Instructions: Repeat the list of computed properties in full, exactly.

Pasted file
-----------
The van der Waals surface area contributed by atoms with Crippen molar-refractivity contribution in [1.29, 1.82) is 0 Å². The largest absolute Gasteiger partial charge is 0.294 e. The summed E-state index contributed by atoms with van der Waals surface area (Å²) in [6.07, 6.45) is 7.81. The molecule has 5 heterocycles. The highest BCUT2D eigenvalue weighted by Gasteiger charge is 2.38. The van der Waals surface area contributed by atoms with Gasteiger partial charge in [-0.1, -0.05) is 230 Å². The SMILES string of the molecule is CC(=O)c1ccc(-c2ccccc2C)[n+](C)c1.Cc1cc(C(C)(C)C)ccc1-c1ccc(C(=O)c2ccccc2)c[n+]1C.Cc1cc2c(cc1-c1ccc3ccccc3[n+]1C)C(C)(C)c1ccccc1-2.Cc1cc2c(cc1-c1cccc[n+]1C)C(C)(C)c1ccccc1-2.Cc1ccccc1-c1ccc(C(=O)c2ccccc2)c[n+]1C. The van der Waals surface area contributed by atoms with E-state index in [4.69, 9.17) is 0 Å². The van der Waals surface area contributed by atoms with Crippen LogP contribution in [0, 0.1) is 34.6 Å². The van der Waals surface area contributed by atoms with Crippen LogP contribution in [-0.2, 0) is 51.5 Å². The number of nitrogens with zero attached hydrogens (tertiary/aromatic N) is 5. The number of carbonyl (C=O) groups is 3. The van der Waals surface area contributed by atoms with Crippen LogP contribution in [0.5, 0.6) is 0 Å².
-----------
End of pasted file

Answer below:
The van der Waals surface area contributed by atoms with Crippen molar-refractivity contribution in [1.29, 1.82) is 0 Å². The largest absolute Gasteiger partial charge is 0.294 e. The summed E-state index contributed by atoms with van der Waals surface area (Å²) in [6.07, 6.45) is 7.81. The molecule has 5 heterocycles. The highest BCUT2D eigenvalue weighted by Gasteiger charge is 2.38. The van der Waals surface area contributed by atoms with Gasteiger partial charge in [-0.1, -0.05) is 230 Å². The SMILES string of the molecule is CC(=O)c1ccc(-c2ccccc2C)[n+](C)c1.Cc1cc(C(C)(C)C)ccc1-c1ccc(C(=O)c2ccccc2)c[n+]1C.Cc1cc2c(cc1-c1ccc3ccccc3[n+]1C)C(C)(C)c1ccccc1-2.Cc1cc2c(cc1-c1cccc[n+]1C)C(C)(C)c1ccccc1-2.Cc1ccccc1-c1ccc(C(=O)c2ccccc2)c[n+]1C. The van der Waals surface area contributed by atoms with E-state index in [4.69, 9.17) is 0 Å². The van der Waals surface area contributed by atoms with Crippen LogP contribution in [0, 0.1) is 34.6 Å². The van der Waals surface area contributed by atoms with Crippen LogP contribution in [-0.2, 0) is 51.5 Å². The number of nitrogens with zero attached hydrogens (tertiary/aromatic N) is 5. The number of carbonyl (C=O) groups is 3. The van der Waals surface area contributed by atoms with Crippen LogP contribution in [0.5, 0.6) is 0 Å².